I think the most important thing here is to point out some details which I don't believe get emphasized enough in chemistry classes, and yet are extremely important in approaching questions like this.
I mean why not 7 or 5 or 10 electrons? Why specifically 8?
I've been in this situation before. The one where I'm asking a question which I believe to be a question about the fundamental nature of matter, but the more I explore it, it just seems to be a meaningless question. The actual number of electrons required to stabilize a system is not a question we should really care about. The question we care about is whether or not our theories can predict that number. After all, in science, we are asking nature the questions, and nature gives us the answers. So in this case, nature has told us 8 electrons, so the answer is 8 electrons. I think that's one thing which is emphasized a lot more in physics than in chemistry. Nature is the arbiter. We simply try to rationalize the arbiter's decisions.
Why do atoms need 8 electrons to stabilize?
Now that's a question which can be answered by a theory! This can be answered in lots of detail or a little detail, but I get the feeling you are going to ask questions about why we don't just keep filling up the orbitals with more electrons? This is basically what you're asking about A.K.'s answer when saying,
what do you mean by energetically satisfied? How can an atom know if it is satisfied?
This leads us to perhaps the greatest disservice done to chemistry students in their classes: the habit of personifying chemical systems. Talking about the "desires" of the system makes it easier to understand when first learning, but this ought to quickly be abandoned (fluorine just loves electrons!). The answer to your question here is that the system doesn't know what it wants, and that is often a very good question to ask! These sorts of questions can be very productive when studying something like quantum entanglement. But, for the matter at hand, something simpler suffices. Chemical systems are dynamic. They are changing in time by colliding with other molecules, vibrating, rotating, absorbing photons and emitting photons, and doing all these things at once! So then, what it means for a system to be "energetically satisfied" is that all these things have found some kind of balance. It is perfectly possible that at any given moment some atom might lose an electron and another one picks it up, but again we must come back to what nature tells us. Nature says that when we have two atoms flying around, and one of them has seven electrons, that atom is going to take an electron from something else.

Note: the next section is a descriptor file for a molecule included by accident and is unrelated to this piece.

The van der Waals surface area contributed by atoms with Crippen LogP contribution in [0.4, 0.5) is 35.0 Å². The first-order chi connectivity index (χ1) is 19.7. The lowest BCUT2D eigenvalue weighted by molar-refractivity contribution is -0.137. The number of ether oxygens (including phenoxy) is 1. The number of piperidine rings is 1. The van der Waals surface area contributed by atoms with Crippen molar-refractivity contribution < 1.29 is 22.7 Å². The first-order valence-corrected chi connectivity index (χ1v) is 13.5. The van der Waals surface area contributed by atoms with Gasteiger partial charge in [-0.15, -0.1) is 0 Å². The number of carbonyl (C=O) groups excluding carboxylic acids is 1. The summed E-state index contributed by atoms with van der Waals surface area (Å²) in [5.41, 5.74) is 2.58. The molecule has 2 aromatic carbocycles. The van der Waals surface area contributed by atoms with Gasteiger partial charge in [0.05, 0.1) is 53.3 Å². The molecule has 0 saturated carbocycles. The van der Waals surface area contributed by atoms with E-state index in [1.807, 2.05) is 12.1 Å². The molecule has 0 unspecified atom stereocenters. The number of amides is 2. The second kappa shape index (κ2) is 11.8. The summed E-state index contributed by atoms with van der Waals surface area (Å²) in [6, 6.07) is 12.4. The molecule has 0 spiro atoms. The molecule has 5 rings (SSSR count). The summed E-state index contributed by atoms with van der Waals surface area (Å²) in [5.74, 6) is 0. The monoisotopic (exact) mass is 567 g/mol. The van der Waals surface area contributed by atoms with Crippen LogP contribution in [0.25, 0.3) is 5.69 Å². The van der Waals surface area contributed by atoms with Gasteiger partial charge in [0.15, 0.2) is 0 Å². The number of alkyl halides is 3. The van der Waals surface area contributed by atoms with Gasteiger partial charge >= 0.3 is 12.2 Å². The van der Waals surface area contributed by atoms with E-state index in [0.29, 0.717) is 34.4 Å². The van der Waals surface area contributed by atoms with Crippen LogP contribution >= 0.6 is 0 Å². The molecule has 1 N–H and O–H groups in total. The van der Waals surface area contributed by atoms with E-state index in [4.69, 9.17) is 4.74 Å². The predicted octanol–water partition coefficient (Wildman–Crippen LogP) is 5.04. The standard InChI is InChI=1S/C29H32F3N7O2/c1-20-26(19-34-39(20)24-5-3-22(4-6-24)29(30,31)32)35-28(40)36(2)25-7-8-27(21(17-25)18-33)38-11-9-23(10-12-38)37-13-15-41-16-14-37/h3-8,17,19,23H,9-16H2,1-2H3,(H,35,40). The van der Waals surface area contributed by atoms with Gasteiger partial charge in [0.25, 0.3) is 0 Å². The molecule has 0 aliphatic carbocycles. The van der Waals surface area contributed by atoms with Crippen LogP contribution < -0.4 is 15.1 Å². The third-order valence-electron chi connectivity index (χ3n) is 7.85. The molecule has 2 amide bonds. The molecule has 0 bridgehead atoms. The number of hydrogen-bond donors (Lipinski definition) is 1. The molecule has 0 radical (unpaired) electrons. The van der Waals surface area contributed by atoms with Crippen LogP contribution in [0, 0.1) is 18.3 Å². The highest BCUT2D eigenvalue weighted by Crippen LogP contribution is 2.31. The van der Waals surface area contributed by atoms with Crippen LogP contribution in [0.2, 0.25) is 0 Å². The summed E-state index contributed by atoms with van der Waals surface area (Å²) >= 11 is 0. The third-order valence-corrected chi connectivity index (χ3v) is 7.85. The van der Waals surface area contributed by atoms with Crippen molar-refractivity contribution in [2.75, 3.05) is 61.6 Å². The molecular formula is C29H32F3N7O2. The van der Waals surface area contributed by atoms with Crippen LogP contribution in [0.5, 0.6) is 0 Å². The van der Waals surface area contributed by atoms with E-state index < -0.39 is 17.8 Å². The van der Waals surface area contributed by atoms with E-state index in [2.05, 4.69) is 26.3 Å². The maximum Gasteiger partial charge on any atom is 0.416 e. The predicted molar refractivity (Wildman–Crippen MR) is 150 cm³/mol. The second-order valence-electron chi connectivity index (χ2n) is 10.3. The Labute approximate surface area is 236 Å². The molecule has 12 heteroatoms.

This need not be reserved for chemical systems though. In all of physics, we observe that systems tend towards their lowest energy state. This isn't dictated absolutely by some law, but rather it is a general rule. After all, we can find systems that aren't at the global minimum of their potential energy surface, but if the activation energy can be ignored, we will almost always find that system in its lowest energy state.
It's almost as if nature is probing these five, seven, and ten electrons states which you suggest, but simply does not stay there because that is not the way the world works. To be technical, systems tend towards equilibrium (you must convince yourself of this because the mathematics to show it can be involved), so when I find an atom with ten electrons, the forces in the system are out of balance. There might be eight positive charges in the nucleus, but ten negatively charged electrons. Thus, when something with seven electrons comes around, it is likely that system will take one of the extra electrons because this balances out the forces (as well as can be done in this example). Some kind of equilibrium has been established. This is obviously a simplistic example, but you could imagine then that if you had an ensemble of Avogadro's number of particles, that all these things would be exchanging their imbalances and staying around the equilibrium. This equilibrium, again, is observed to be the low energy state.
If and when you ever study quantum mechanics, you'll find that these things all arise quite naturally out of the theoretical framework laid there. When you find that angular momentum is quantized (and that the electron can have zero angular momentum), you naturally ask what this waving electron thing looks like (say 95% of the time). So, you plot this using the equations that you've found from your theory, and you get out the orbitals that we learn all about in chemistry classes. The next question leads into what you're asking here, both about the number of electrons each atom will naturally have around it, and about the relative stability of each of those cases. If you really want to be satisfied about those questions, study quantum mechanics. Otherwise, what we've said here ought to suffice. All in all, there comes a point when you either to need to look deeper, and be willing to grapple with some complicated ideas in quantum mechanics, or you need to give up on asking epistemological questions because the answer to those kinds of questions in science is almost always, "because mother nature says so."